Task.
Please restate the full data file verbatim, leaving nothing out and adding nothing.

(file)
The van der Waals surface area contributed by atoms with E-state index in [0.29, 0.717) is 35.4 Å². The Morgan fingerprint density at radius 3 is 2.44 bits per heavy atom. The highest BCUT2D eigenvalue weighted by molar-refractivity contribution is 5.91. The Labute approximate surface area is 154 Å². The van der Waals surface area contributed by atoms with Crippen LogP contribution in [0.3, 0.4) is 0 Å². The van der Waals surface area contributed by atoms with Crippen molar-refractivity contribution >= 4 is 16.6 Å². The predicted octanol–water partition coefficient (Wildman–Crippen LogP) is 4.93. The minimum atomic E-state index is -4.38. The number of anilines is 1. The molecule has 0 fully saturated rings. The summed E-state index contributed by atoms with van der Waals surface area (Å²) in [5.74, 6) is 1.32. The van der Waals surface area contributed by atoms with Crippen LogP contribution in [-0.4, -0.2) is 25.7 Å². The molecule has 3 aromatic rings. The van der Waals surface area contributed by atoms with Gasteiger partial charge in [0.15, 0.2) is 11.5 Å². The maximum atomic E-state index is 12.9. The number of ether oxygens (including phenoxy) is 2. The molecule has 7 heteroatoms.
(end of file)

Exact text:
The van der Waals surface area contributed by atoms with E-state index in [0.29, 0.717) is 35.4 Å². The Morgan fingerprint density at radius 3 is 2.44 bits per heavy atom. The highest BCUT2D eigenvalue weighted by molar-refractivity contribution is 5.91. The Labute approximate surface area is 154 Å². The van der Waals surface area contributed by atoms with Crippen LogP contribution in [0.3, 0.4) is 0 Å². The van der Waals surface area contributed by atoms with Crippen molar-refractivity contribution >= 4 is 16.6 Å². The predicted octanol–water partition coefficient (Wildman–Crippen LogP) is 4.93. The minimum atomic E-state index is -4.38. The number of anilines is 1. The molecule has 0 fully saturated rings. The summed E-state index contributed by atoms with van der Waals surface area (Å²) in [5.74, 6) is 1.32. The van der Waals surface area contributed by atoms with Crippen LogP contribution in [-0.4, -0.2) is 25.7 Å². The molecule has 3 aromatic rings. The van der Waals surface area contributed by atoms with Gasteiger partial charge in [0.15, 0.2) is 11.5 Å². The maximum atomic E-state index is 12.9. The number of ether oxygens (including phenoxy) is 2. The molecule has 7 heteroatoms.